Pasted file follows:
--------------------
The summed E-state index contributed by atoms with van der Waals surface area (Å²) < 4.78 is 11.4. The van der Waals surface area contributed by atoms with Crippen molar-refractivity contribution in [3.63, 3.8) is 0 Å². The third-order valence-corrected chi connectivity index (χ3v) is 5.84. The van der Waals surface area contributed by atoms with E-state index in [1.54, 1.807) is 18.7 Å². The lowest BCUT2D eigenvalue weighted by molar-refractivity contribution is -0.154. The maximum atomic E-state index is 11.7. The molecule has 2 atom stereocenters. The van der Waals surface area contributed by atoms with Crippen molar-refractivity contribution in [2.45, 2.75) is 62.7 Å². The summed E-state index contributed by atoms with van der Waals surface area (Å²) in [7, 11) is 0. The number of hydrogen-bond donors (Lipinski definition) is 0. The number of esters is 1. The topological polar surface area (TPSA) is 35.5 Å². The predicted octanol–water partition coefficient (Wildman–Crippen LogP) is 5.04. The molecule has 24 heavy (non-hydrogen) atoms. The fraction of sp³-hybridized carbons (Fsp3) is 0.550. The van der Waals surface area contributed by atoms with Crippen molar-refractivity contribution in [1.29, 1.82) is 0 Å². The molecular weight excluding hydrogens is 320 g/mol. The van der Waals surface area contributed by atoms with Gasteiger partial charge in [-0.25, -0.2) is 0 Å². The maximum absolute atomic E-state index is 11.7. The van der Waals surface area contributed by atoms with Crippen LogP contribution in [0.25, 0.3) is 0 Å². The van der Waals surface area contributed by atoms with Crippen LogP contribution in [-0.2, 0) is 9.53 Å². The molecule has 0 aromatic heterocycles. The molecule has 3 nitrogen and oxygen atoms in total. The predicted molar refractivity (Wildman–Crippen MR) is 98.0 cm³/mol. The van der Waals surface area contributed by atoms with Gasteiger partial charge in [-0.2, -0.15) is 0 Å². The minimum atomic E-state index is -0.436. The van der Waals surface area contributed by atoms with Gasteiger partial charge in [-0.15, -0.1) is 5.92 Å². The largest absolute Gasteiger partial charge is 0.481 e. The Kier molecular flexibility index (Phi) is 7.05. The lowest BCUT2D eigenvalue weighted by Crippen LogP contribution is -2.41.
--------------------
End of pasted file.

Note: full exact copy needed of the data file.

The summed E-state index contributed by atoms with van der Waals surface area (Å²) < 4.78 is 11.4. The van der Waals surface area contributed by atoms with Crippen molar-refractivity contribution in [3.63, 3.8) is 0 Å². The third-order valence-corrected chi connectivity index (χ3v) is 5.84. The van der Waals surface area contributed by atoms with E-state index in [1.54, 1.807) is 18.7 Å². The lowest BCUT2D eigenvalue weighted by molar-refractivity contribution is -0.154. The maximum atomic E-state index is 11.7. The molecule has 2 atom stereocenters. The van der Waals surface area contributed by atoms with Crippen molar-refractivity contribution in [2.45, 2.75) is 62.7 Å². The summed E-state index contributed by atoms with van der Waals surface area (Å²) in [7, 11) is 0. The number of hydrogen-bond donors (Lipinski definition) is 0. The number of esters is 1. The topological polar surface area (TPSA) is 35.5 Å². The predicted octanol–water partition coefficient (Wildman–Crippen LogP) is 5.04. The molecule has 24 heavy (non-hydrogen) atoms. The fraction of sp³-hybridized carbons (Fsp3) is 0.550. The van der Waals surface area contributed by atoms with Crippen molar-refractivity contribution in [1.29, 1.82) is 0 Å². The molecular weight excluding hydrogens is 320 g/mol. The van der Waals surface area contributed by atoms with Gasteiger partial charge in [-0.25, -0.2) is 0 Å². The maximum absolute atomic E-state index is 11.7. The van der Waals surface area contributed by atoms with Crippen LogP contribution in [0.25, 0.3) is 0 Å². The van der Waals surface area contributed by atoms with Crippen LogP contribution in [-0.2, 0) is 9.53 Å². The molecule has 0 aromatic heterocycles. The molecule has 3 nitrogen and oxygen atoms in total. The predicted molar refractivity (Wildman–Crippen MR) is 98.0 cm³/mol. The van der Waals surface area contributed by atoms with Gasteiger partial charge in [-0.2, -0.15) is 0 Å². The minimum atomic E-state index is -0.436. The van der Waals surface area contributed by atoms with Gasteiger partial charge in [-0.15, -0.1) is 5.92 Å². The largest absolute Gasteiger partial charge is 0.481 e. The Kier molecular flexibility index (Phi) is 7.05. The lowest BCUT2D eigenvalue weighted by Crippen LogP contribution is -2.41.